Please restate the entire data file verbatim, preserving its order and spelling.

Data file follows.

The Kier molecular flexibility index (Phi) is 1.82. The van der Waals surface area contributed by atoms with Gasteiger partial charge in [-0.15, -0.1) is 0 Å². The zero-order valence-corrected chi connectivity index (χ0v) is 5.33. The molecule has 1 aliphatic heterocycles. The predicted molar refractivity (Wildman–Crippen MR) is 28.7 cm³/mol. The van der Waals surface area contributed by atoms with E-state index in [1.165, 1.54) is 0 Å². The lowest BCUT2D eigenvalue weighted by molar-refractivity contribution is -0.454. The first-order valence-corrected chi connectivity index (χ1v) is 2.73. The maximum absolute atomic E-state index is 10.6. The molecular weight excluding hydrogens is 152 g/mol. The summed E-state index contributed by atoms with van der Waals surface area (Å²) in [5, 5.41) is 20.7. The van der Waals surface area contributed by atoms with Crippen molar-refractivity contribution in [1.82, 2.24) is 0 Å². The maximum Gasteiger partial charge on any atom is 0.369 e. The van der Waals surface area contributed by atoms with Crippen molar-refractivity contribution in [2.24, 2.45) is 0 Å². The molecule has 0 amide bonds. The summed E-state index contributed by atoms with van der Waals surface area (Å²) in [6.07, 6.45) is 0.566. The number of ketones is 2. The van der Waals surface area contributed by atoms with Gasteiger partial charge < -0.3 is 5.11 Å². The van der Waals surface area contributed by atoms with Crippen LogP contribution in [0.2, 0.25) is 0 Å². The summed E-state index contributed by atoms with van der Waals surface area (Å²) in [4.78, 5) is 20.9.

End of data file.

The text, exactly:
The Kier molecular flexibility index (Phi) is 1.82. The van der Waals surface area contributed by atoms with Gasteiger partial charge in [-0.15, -0.1) is 0 Å². The zero-order valence-corrected chi connectivity index (χ0v) is 5.33. The molecule has 1 aliphatic heterocycles. The predicted molar refractivity (Wildman–Crippen MR) is 28.7 cm³/mol. The van der Waals surface area contributed by atoms with E-state index in [1.165, 1.54) is 0 Å². The lowest BCUT2D eigenvalue weighted by molar-refractivity contribution is -0.454. The first-order valence-corrected chi connectivity index (χ1v) is 2.73. The maximum absolute atomic E-state index is 10.6. The molecular weight excluding hydrogens is 152 g/mol. The summed E-state index contributed by atoms with van der Waals surface area (Å²) in [5, 5.41) is 20.7. The van der Waals surface area contributed by atoms with Crippen molar-refractivity contribution in [1.82, 2.24) is 0 Å². The maximum Gasteiger partial charge on any atom is 0.369 e. The van der Waals surface area contributed by atoms with Crippen molar-refractivity contribution in [2.24, 2.45) is 0 Å². The molecule has 0 amide bonds. The summed E-state index contributed by atoms with van der Waals surface area (Å²) in [6.07, 6.45) is 0.566. The number of ketones is 2. The van der Waals surface area contributed by atoms with Gasteiger partial charge < -0.3 is 5.11 Å². The van der Waals surface area contributed by atoms with Crippen LogP contribution in [0.2, 0.25) is 0 Å². The summed E-state index contributed by atoms with van der Waals surface area (Å²) in [4.78, 5) is 20.9.